Capt. (Rtd) Cousineau shared two stories to illustrate the impact of the service dogs on people’s lives. In both cases it was the wives who approached him for help with their husbands. In one, the soldier had lost part of his brain, that part controlling emotions and his reactions to them. It took three-and-a-half hours to get him ready.

“They had lived in the community for six years,” said Capt. (Rtd) Cousineau. “People were coming up to her and saying that they had no idea that she was married. They were telling her that ‘we thought you were a single mom’,” he said. These days that man is able once again to be a father to their children, seven and two. The second involved a man who refused to leave the motel room that he was holed up in. Through a series of what he freely admitted were devious manipulations “to get me and my dog in front of him.”

They convinced that man to go along on a fly-fishing trip and Capt. (Rtd) Cousineau arranged to have him stay in the same hotel room.

“In the middle of the night my dog woke me up,” he recalled. “She kept looking over at him. She was asking permission.” He gave the dog permission and she woke him up “just as the nightmares were getting bad. She can smell the change in the chemistry. Two weeks later, Eric got his dog.” His room companion on that day is now set to become his second in command of the organization. “He has his dog, and his dog changed his life.” There are 105 other lives that are now changed because of their service dogs.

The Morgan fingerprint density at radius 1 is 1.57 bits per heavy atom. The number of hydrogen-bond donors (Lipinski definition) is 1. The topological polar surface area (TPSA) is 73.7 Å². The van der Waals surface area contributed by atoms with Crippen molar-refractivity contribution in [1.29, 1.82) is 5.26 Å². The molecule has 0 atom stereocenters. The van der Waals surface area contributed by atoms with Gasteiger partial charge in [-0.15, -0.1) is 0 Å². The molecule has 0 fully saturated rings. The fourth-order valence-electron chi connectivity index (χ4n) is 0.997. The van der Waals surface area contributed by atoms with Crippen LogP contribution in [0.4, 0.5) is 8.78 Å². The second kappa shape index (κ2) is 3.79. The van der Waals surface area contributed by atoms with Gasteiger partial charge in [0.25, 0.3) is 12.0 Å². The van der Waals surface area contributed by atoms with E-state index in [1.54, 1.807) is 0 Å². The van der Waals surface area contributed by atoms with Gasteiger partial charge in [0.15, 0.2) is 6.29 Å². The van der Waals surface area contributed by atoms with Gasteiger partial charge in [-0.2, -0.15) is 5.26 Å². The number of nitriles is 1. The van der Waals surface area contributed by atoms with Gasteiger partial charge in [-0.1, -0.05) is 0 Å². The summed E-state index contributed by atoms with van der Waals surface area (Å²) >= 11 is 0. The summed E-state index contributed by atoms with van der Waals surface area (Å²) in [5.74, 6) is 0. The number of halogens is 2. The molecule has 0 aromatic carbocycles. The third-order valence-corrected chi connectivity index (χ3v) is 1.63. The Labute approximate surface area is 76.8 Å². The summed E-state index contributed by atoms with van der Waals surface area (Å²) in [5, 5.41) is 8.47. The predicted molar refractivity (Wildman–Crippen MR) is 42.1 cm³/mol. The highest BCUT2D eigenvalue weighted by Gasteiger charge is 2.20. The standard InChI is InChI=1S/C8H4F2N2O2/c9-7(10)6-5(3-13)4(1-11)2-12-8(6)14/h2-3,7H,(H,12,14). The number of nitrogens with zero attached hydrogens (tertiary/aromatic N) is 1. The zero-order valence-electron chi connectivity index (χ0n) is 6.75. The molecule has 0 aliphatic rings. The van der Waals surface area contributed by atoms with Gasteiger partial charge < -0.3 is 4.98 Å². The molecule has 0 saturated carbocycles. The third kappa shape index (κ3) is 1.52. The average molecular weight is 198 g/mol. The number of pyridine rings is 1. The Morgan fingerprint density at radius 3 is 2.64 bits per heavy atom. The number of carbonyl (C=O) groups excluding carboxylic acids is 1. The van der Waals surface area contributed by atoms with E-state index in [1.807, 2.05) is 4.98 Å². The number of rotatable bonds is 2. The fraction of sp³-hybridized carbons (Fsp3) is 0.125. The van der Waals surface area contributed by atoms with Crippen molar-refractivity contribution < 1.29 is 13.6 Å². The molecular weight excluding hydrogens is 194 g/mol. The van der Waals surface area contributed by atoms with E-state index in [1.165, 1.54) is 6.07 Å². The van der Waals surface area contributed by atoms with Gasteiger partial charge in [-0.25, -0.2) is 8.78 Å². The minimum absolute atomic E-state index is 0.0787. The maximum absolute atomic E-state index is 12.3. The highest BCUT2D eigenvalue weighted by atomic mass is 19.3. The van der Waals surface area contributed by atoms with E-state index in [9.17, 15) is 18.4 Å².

Capt. (Rtd) Cousineau is now known as “The Dogfather” and as part of the Legion effort, he is Poppa Dog Emeritus, with a mission to “go fight with the government.”

Capt. (Rtd) Cousineau noted that it is “small rural communities that are the fabric of this country. If you don’t know that I invite you to go to Humboldt, Saskatchewan (the site of a horrific bus crash that took the lives of young hockey players). There are still hockey sticks in the front yards.”

Capt. (Rtd) Cousineau pointed out that PTSD doesn’t just impact veterans or big city first responders, it is just around the corner in every community. “Do you have a volunteer fire department?” he asked. “When they go to a fire or an accident, they know the people involved. How many tow truck operators do you have on the Island? When everyone else has gone home from an accident, they are the ones cleaning everything up.”

Do not ask how much a service dog costs, because in the end it doesn’t matter. “The people who need them have already paid the price.”

To help support the Legion campaign, contact your local branch of the Royal Canadian Legion or talk to a Legion member.